The Best Of Open Source For Big Data

Open Source tools  for Big Data








Fari Payandeh




Sep 1, 2013

By Fari Payandeh

It was not easy to select a few out of many Open Source projects. My objective was to choose the ones that fit Big Data’s needs most. What has changed in the world of Open Source is that the big players have become stakeholders; IBM’s alliance with Cloud Foundry, Microsoft providing a development platform for Hadoop, Dell’s Open Stack-Powered Cloud Solution, VMware and EMC partnering on Cloud, Oracle releasing its NoSql database as Open Source.

“If you can’t beat them, join them”. History has vindicated the Open Source visionaries and advocates.

Hadoop Distributions


Cloud Operating System

Cloud Foundry — By VMware

OpenStack — Worldwide participation and well-known companies


fusion-io — Not open source, but very supportive of Open Source projects; Flash-aware applications.

Development Platforms and Tools

REEF — Microsoft’s Hadoop development platform

Lingual — By Concurrent

Pattern — By Concurrent

Python — Awesome programming language

Mahout — Machine learning programming language

Impala — Cloudera

R — MVP among statistical tools

Storm — Stream processing by Twitter

LucidWorks — Search, based on Apache Solr

Giraph — Graph processing by Facebook

NoSql Databases

MongoDB, Cassandra, Hbase

Sql Databases

MySql — Belongs to Oracle

MariaDB — Partnered with SkySql

PostgreSQL — Object Relational Database

TokuDB — Improves RDBMS performance

Server Operating Systems

Red Hat — The defacto OS for Hadoop Servers

BI, Data Integration, and Analytics




22 thoughts on “The Best Of Open Source For Big Data

    1. Hi Someone.

      I know, but I selected it due to its historic significance. When I read the news that of all companies Microsoft was going to provide an open source development platform, I became overwhelmed with joy. To me It symbolized the triumph of altruistic motivations over monetary rewards. We should never underestimate the power of passion. It does amazing things. 🙂

  1. You may want to define what “Open Source” really means in the context of distributions such as Talend, Jaspersoft, etc? These “open Source” distributions are severely and I mean very severely limited use.

    On the other hand PostgresSQL comes without any limitations. I am inclined to say that Distributions are commercial software and NOT open source.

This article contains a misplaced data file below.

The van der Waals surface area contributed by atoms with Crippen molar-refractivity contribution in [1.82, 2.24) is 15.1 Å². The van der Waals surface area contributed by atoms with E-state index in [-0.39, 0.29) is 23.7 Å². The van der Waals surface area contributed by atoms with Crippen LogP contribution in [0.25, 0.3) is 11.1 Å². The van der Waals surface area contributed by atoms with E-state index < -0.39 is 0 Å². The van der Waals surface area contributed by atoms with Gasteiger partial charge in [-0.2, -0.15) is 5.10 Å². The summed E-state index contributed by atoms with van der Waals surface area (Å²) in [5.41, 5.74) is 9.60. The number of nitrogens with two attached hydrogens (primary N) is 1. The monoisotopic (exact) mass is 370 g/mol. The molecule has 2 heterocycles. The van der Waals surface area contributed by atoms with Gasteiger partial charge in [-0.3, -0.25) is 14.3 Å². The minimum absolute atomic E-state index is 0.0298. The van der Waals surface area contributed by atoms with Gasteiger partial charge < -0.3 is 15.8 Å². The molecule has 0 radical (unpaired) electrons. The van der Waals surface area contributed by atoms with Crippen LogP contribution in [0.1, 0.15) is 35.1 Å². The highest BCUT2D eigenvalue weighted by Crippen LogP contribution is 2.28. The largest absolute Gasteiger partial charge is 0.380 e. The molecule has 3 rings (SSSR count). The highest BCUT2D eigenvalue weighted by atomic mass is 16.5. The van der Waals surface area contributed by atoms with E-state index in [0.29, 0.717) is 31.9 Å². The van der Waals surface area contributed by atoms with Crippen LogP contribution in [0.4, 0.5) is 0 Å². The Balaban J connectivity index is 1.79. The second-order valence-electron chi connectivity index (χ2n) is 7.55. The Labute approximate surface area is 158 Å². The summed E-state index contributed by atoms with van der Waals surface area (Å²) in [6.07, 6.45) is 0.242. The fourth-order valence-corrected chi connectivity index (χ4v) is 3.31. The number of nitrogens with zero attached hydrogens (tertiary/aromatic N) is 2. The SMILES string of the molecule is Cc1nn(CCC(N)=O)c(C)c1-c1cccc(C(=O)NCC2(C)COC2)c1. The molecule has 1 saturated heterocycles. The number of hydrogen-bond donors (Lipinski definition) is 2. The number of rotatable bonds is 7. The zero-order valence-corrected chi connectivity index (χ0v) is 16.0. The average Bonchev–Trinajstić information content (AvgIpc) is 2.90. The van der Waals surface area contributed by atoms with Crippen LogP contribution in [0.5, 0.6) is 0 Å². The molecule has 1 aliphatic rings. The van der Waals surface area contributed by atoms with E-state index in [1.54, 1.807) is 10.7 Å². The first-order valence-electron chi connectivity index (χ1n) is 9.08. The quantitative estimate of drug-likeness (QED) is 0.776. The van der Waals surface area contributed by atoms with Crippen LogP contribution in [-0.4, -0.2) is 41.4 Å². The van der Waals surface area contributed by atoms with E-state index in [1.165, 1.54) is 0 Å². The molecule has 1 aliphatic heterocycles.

2. Fari, It’s worth mentioning HPCC Systems, an open source, mature platform for Big Data processing and analysis. Its declarative language, ECL, also integrates well with other open source languages and tools like R, Python, Eclipse, and Pentaho. See

    1. I know that HPCC is a great product. I think AGPL license might be limiting its success. Hadoop’s open source community is very strong. HPCC needs better marketing. I used to work for Informix and it had the best Database at the time. It was well ahead of Oracle, but Oracle did a much better job marketing its products. Although Informix eventually merged with IBM through acquisition. It never reached its potential.

  3. Great list. I have been looking for a list like this. Thanks. But, it misses some very vital ones. Did you have a personal use case in mind when you selected this list. It would help understand the reasoning behind IT.. Anyways, here are some more that I think are amazing technologies that you can
    neo4j – ACID compliant graph database
    redis – In memory database (Big data solution may need an in-memory cache)
    HPCC (As pointed out by Data 101) – For complex peta byte scale analytics
    ROXIE (which is part of HPCC) – parallelized data delivery engine
    sciDB – (big data for the scientist)

    On a lighter note: “If you can’t beat them, join them”.. is good for incremental innovation.
    Wouldn’t you agree that this ecosystem also needs disruptive innovators. Some one who asks, say, what if Hadoop is not my only answer. Because the trend right now (which I am sure you will agree) is that hadoop is the answer irrespective of the question 🙂

    1. Srinii,

      It wasn’t easy to put this list together. No matter what I chose, some would have been left out…. I even removed one of my personal favorites, neo4j . The criteria I picked was: “what is it that Big data needs most at this point in time?” For instance TokuDB doesn’t make it to the list on its own but as an augmentative solution for MySql, is valuable.
      I am thinking about making a more comprehensive list that will include at least one tool representing a unique area. I appreciate your input. I agree with what you say.

  4. Hello There. I discovered your blog the use of msn.
    That is a very well written article. I’ll be sure to bookmark it and come back to learn extra of your useful info.
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